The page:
That’s an awful lot of knowledge that has gone beyond my head (where it was proprietary information, at least until the point someone – usually an employer or a client – wrote a check to buy some of my thinking) and is now quite literally resident in the Internet Cloud (for free and forever.)  Even at a hypothetical $1/view, those 25,000 Slideshare views start to look like real money.  Even more so if, instead of posting the presentations under a share-and-share-alike Creative Commons license, I charged even 50 companies just $1,000 for an in-person seminar during which I presented one of those same slide decks (I’ve been paid more than that to speak and there are plenty of people that earn upwards of $20,000 for just one presentation.)

Do I share everything I know?  Of course not.  But even two years ago, I wouldn’t have shared anything — not unless I worked with you or for you.  And if I worked for you, you probably wouldn’t have had it any other way.  My “knowledge output” was work-for-hire and, if you paid for it, it was now yourproprietary information.  (If you work for a large corporation, you most likely signed a confidentiality agreement and something acknowledging that anything you think up while on that corporation’s payroll that is relevant to the corporation’s business is in fact property of the corporation.)

But as I implied a couple of paragraphs back, this isn’t about me per se.  It’s about the fact that there are thousands upon thousands of “me’s” sharing their knowledge, documenting their theories and their thought processes, helping others make those slippery connections between seemingly disparate ideas.  And many of them are doing it through blogging, podcasting or presenting at Podcamps, among other things — free to anyone with a web browser.  And I’m not arguing that it should be otherwise (no I’m not saying I should bill y’all for each time you’ve downloaded a slide set or read a post) but…


If you want expertise on a given topic, you don’t need to hire one expert (or even one company of experts.)  You might simply need to draw the best thinking from hundreds of experts, all of whom have chosen to freely share their thinking online.  And the very same information that is accessible to you is accessible to your competitors and just about anyone else who cares to look for it.

And if I think about why I share, I realize that it is less about self-expression than it is about a realization that for everything I “put in,” I will get that much more out — many times over. No matter what I know (or think I know), I realize that “we are smarter than me” and that my own ideas are better in combination with the countless other ideas from other thinkers on virtually any topic I care about.  Sharing is the ticket to ride or (to get all retro cyberpunk on you) my knowledge permits me to “jack in” to a knowledge base that is bigger, better and widely distributed – yet easily and freely accessible to all.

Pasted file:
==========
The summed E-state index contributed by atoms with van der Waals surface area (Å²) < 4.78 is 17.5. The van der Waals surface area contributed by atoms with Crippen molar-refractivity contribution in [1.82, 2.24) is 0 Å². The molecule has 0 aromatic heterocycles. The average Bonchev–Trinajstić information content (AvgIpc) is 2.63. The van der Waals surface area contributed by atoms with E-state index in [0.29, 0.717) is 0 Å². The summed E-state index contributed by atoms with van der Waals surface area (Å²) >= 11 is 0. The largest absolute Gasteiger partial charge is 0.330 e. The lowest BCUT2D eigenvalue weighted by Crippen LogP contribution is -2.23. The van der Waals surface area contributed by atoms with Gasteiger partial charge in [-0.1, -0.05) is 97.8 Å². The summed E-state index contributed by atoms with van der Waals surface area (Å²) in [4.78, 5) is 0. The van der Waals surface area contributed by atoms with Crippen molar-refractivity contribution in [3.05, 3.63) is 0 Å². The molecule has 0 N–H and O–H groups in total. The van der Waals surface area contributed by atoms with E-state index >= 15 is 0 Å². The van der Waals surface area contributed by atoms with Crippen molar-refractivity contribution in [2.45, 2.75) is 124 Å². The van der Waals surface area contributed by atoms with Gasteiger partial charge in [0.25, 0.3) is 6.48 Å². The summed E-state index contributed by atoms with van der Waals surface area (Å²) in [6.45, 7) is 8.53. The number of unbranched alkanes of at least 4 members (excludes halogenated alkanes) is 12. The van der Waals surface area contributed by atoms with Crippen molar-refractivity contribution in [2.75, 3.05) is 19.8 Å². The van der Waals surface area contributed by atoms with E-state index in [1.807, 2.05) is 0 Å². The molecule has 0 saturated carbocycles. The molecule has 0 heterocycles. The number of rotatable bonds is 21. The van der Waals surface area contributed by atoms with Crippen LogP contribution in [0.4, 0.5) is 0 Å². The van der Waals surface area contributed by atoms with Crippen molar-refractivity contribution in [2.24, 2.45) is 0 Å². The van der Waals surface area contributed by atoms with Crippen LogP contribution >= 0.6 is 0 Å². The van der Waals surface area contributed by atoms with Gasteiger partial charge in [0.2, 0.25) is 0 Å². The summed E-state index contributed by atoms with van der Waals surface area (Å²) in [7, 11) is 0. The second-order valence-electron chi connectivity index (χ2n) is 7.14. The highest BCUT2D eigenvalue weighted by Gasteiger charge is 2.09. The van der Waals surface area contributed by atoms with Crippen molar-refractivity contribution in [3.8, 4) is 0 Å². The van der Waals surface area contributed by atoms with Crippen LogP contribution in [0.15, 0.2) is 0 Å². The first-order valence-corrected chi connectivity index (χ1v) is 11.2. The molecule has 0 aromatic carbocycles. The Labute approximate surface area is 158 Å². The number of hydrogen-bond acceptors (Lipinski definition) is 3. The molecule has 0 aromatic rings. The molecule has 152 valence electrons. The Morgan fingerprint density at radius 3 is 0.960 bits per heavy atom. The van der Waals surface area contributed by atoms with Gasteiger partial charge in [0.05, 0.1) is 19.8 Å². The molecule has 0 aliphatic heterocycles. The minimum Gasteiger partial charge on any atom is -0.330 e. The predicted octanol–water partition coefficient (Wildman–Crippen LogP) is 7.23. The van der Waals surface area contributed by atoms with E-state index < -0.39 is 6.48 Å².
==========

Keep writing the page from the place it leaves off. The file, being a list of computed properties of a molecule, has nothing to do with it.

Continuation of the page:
That’s a pretty powerful concept — and one that I’d argue is far more significant than the architectural implications of cloud computing technology (though the evolution of one is almost assuredly contingent upon the evolution of the other.)

But if you buy into this concept, doesn’t it also mean that we are moving beyond – not toward – the knowledge economy, at least beyond the economy that puts a significant monetary value on proprietary knowledge?

At least among social media circles, we seem to place more value on the people who share most freely than we do on those who are “knowledge misers.”  Sharers become the individuals (and sometimes companies) that amass the largest networks, yield the greatest amount of influence, are tapped by mainstream media reporters and conference organizers to share their knowledge in additional forums (often for nothing more than the promise of ‘exposure’), are most often shortlisted for job opportunities or consulting gigs.  Or at a personal level, some person may hire my firm for a project or me for a speaking gig because something I share on my blog or a concept I present in a public slideshow resonates for them – but the number of times that has happened is far exceeded by the number of times I’ve met people who have thanked me (in person, over email, through comments or by becoming and remaining a loyal reader/follower/fan/friend/whatever) for giving them free reign over some of my ideas.

So at the end of the day, knowledge — and more specifically knowledge freely shared (in both senses of the word ‘free’) — might be a currency, but is the true value shifting beyond knowledge to “connections?”  In other words, is knowledge becoming nothing more than a conduit to connections, while connections are becoming the bankable asset?

It may have always been true that “it’s not what you know, it’s who you know.”  But if knowledge is becoming a commodity, I’d take that age-old maxim a step further.  I’d argue that over time — just as agrarian economies gave way to industrial economies and industrial economies have shifted to knowledge economies — our current knowledge-based economy will become:


Maybe it already has.  At a minimum, the shift is certainly underway.

I’ve shared my thinking here – so I’d love it if you’d share some of your own. Jack in and let me know your thoughts.